And I was right. Working so hard with nothing to show for it is tough to take on an emotional and physical level. But I’m not giving up! No way. It’s not what I do. I don’t know how to quit. But what I am doing is taking a day or two to relax. I have to clear my mind, work on my meditation, talk to some friends, and hang around the condo with Jace. All of that will help me focus so I can get back to the tables with a smile on my face and positive feelings about the tournaments. There are plenty more tournaments to go, and I’ll be ready to attack them very soon!

Cheers!

Lucky 8 Magazine Cover & Another Fast WSOP Event

June 9th, 2010

Let’s get to the positive things first, shall we?

I’ve been asked to be on the cover of Lucky 8 Magazine, a casino and gaming publication that wanted to do a feature story on my life and career in the poker industry. But most importantly, they want to focus on my charity work, which I’m glad they’re doing because it will hopefully inspire more people – in and out of poker – to give back as much as possible. I haven’t seen the final article, and the publication won’t be out for at least a month or so, but I’ve been working with them on the cover photo and finishing up the interview process. I can’t wait to see it!

Jace is still struggling with his infections, but I have so much faith that he is on his way to recovery. I’m sure I’ve said this before, but he has the sweetest, most loving personality, and despite all that he’s going through, he stays in good spirits most of the time. I just adore him. Can you tell? 😉

Actually, I adore him so much, and I’m so glad that I rescued him (I can’t even think of how sick he would be without the vet care he’s gotten recently) that I want to go back to the shelter and rescue another cat. I’m going to wait until Jace is all better and completely healthy first, but I’m already thinking about finding a female friend for him and another sweet addition to my home.

On to poker news, I played in Event 17 on Tuesday, which was the $5,000 NLHE event. I started in good spirits, but on my first hand in the big blind, I got involved with K-10 and three other players. The flop came Ah-Jd-Qc, then the 6h turn and Jc river. My opponent had pocket aces and rivered the full house to my flopped straight! I lost 10K in chips and was kinda disgusted by that hand. It didn’t take too long for me to push in the big blind with pocket queens. Guess what the caller had? Pocket kings. Of course he did! The board was 7-6-3-J-blank, and I was out.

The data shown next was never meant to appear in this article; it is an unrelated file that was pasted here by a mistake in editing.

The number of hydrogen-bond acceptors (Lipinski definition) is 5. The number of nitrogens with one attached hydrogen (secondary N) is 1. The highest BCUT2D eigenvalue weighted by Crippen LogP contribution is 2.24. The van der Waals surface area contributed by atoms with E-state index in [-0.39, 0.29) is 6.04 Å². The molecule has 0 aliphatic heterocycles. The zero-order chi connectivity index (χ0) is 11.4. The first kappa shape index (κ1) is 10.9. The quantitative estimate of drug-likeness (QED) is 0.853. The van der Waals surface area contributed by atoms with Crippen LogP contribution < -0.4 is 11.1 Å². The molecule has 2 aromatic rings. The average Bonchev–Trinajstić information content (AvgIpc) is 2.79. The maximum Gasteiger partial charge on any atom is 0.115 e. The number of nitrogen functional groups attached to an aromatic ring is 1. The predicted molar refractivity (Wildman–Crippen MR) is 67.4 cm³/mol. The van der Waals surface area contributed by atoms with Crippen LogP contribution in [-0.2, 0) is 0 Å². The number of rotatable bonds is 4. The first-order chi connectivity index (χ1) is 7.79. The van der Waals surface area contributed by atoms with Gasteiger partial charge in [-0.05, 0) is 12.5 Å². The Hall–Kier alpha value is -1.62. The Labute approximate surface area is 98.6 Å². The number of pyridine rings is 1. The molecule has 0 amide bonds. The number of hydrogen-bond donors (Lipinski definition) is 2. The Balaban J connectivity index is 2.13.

The only good part of the day was going home to Jace, who didn’t care what happened in the tournament but let me tell my stories anyway!

I plan to play Event 18 on Wednesday. It’s the $2K limit hold’em, and since limit is my strong game… Wish me luck!

Cheers!

Only a Few Events into the 2010 WSOP

June 5th, 2010

That is a positive way to think about it, right? Only a fraction of the WSOP events have taken place, and I’ve only played a few of them. There are many weeks and tournaments left to go, and things have to get better. 🙂

Before I get into my last two tournaments, I want to say thanks to everyone who has asked about Jace, my rescue cat and love of my life. He is still struggling with several infections, and we’re making frequent trips to the cat specialist to try to get his medication right and get him healthy. For now, though, he’s still sick, not always comfortable, and doesn’t sleep through the night. That means my sleep patterns have been off, and I can’t help but be worried about him. That’s not an excuse for why I haven’t gone deep in any WSOP events, but it definitely plays a part when my mind is on Jace at all times.

On Thursday, I played Event 9, the $1,500 Pot-Limit Hold’em tournament. I was actually feeling very good about that one, somewhat rested and comfortable at the table. Several players at my table were not there at the start of action, so it was Fabrice Soulier, me, and four other players. That table went okay, but when I got moved, I had Yevgeniy Timoshenko and a bunch of other tough, young players at my table. I slowly made my way up in chips, starting with several double-ups. But then I lost more than 8K with A-Q under the gun versus A-J, and the board came A-J-6-K-7. That left me with 2,200. Ugh.

Then I looked down at A-4 in the small blind and limped in. The big blind checked. When the flop came A-Q-10, I checked, the big blind bet 350, I raised to 1,100, and the big blind moved all-in. I called with my top pair, but he showed K-J for the flopped straight. Turn and rivers were blank, and I was gone. I lasted more than four hours in that tournament but left before the dinner break. Very discouraging.

The next day, I drove back over the Rio for the 5pm $1,500 limit hold’em tournament. Limit has always been my specialty, so I was looking forward to it. But I happened to get seated at a table where a guy decided to take his shoes off during the beginning levels. Smelly, gross feet to start the tournament? Yuk! The only good thing to come out of that was that when I tweeted it, I got some hilarious responses. My twitter friends are funny!

(photo courtesy of Pokernews.com)